By S. Binodkumar Singh*
On February 8, 2017, six employees of the International Committee of the Red Cross (ICRC) were shot dead by terrorists of the Islamic State (IS, formerly, Islamic State of Iraq and al Sham, also Daesh) in the Qoshtapa District of Jawzjan Province. After the killing, ICRC suspended its operations in Afghanistan on February 9, 2017.
On February 7, 2017, at least 22 people were killed while more than 41 were injured in a suicide attack outside Afghanistan’s Supreme Court complex in the national capital, Kabul. Later, in a post on Twitter on February 8, 2017, Daesh claimed responsibility for the attack.
On January 10, 2017, at least 38 people were killed and another 72 were wounded in two back to back explosions in Kabul city. Kabul Police officials disclosed that the majority of those killed or wounded were civilians. The Taliban claimed responsibility for the explosions.
On January 10, 2017, in a separate incident in Kandahar Province, as many as 13 civilians were killed, including five United Arab Emirates (UAE) diplomats, in an explosion at the residence of the Kandahar Provincial Governor while he was hosting a dinner for visiting diplomats and dignitaries. No group claimed responsibility for the attack.
Civilian continue to bear the brunt of terrorism in Afghanistan. According to partial data compiled by the South Asia Terrorism Portal (SATP) at least 121 civilians have already been killed in Afghanistan since the beginning of 2017 (data till February 12).
The United Nations Assistance Mission in Afghanistan (UNAMA), which began systematically documenting civilian casualties on January 1, 2009, has recorded 70,188 civilian casualties (24,841 dead and 45,347 injured) up to December 31, 2016. Through 2016, UNAMA recorded 11,418 civilian casualties (3,498 civilians dead and 7,920 injured) as against 11,002 civilian casualties (3,545 civilians dead and 7,457 injured) in 2015. More disturbingly, the conflict severely impacted Afghan children in 2016. UNAMA recorded 3,512 child casualties (923 deaths and 2,589 injured), a 24 percent increase over 2015, and the highest number of child casualties recorded by UNAMA in a single year. The disproportionate rise in child casualties across Afghanistan in 2016 resulted mainly from a 66 per cent increase in civilian casualties from explosive remnants of war – most of these casualties were children.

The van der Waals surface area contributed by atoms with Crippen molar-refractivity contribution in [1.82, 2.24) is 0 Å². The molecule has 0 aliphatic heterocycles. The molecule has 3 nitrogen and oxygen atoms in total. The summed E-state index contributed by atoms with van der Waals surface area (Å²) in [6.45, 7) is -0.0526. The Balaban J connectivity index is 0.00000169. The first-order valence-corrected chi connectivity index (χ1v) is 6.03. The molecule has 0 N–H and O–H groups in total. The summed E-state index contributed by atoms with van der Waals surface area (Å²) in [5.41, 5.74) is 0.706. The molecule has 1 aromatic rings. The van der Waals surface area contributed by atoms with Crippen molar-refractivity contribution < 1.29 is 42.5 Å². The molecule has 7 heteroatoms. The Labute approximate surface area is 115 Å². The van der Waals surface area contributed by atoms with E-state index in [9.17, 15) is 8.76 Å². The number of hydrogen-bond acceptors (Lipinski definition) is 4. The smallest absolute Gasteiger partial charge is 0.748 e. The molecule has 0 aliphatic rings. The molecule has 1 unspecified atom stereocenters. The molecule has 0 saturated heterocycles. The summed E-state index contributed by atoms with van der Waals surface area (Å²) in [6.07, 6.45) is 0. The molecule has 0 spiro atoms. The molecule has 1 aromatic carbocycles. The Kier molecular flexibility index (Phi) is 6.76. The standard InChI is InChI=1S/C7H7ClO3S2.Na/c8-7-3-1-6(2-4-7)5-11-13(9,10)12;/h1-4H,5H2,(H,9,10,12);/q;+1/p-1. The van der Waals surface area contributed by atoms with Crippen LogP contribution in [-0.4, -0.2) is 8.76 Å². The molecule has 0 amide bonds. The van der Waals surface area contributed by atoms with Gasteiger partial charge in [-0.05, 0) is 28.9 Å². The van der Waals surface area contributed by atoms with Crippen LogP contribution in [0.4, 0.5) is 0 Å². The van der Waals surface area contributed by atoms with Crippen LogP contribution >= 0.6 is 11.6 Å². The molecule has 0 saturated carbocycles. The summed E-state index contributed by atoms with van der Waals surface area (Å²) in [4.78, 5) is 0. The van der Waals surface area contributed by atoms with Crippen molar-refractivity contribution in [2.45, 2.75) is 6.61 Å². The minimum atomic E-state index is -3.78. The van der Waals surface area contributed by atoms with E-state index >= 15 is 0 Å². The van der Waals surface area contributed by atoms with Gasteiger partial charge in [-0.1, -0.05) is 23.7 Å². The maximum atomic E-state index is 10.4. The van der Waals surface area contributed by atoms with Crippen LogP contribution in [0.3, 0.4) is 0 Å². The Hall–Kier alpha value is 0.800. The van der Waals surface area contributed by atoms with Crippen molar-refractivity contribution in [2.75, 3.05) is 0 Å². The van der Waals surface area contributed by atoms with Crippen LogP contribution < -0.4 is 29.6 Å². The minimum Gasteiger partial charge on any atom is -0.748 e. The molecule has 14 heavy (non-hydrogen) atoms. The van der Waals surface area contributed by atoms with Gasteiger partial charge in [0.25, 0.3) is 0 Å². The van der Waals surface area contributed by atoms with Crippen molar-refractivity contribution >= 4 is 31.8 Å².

The battle between the Security Forces (SFs) and the Taliban to establish effective control over areas across Afghanistan intensified further through 2016. According to the United States (US) Department of Defense (DoD), from January 1, 2016, through November 12, 2016, as many as 6,785 Afghan National Defense and Security Forces (ANDSF) service members were killed and an additional 11,777 members were wounded. The DoD reported that the majority of ANDSF casualties continue to be the result of direct-fire attacks, with IED explosions and mine strikes accounting for much lower levels of casualties. ANDSF includes the Afghan National Army (ANA), Afghan Air Force (AAF), and Afghan National Police (ANP).
In contrast, fatalities among the North Atlantic Treaty Organization (NATO) Forces continued to decline, with 16 fatalities in 2016, as against 27 in 2015 and 75 in 2014. A total of 3,528 NATO personnel, including 2,392 US troopers, have been killed so far, since 2001. The increase in fatalities among ANDSF, on the one hand, and simultaneous decline in NATO fatalities, on the other, is primarily because NATO Forces have ceased operating as combat Forces (barring a few specific operations) since the beginning of 2015, and ANDSF has taken up the lead in fighting the terrorists.
Though there is no specific data on the number of terrorists killed in Afghanistan, according to partial data compiled by SATP, at least 11,469 terrorists were killed through 2016, as against 10,628 such fatalities in 2015. Most of the terrorists killed belonged to the Taliban.
According to US Force-Afghanistan (USFOR-A), as of November 26, 2016, the ANDSF assigned force strength was 322,585, including 174,950 of ANA and 147,635 of ANP. Meanwhile, according to US DoD, as of December 2016, the Resolute Support Mission (RSM) launched on January 1, 2015, to train, advise and assist the mission in Afghanistan, consisted of 13,332 U.S. and Coalition personnel. Of that number, 6,941 were U.S. forces and 6,391 were from 26 NATO allies and 12 non-NATO partners.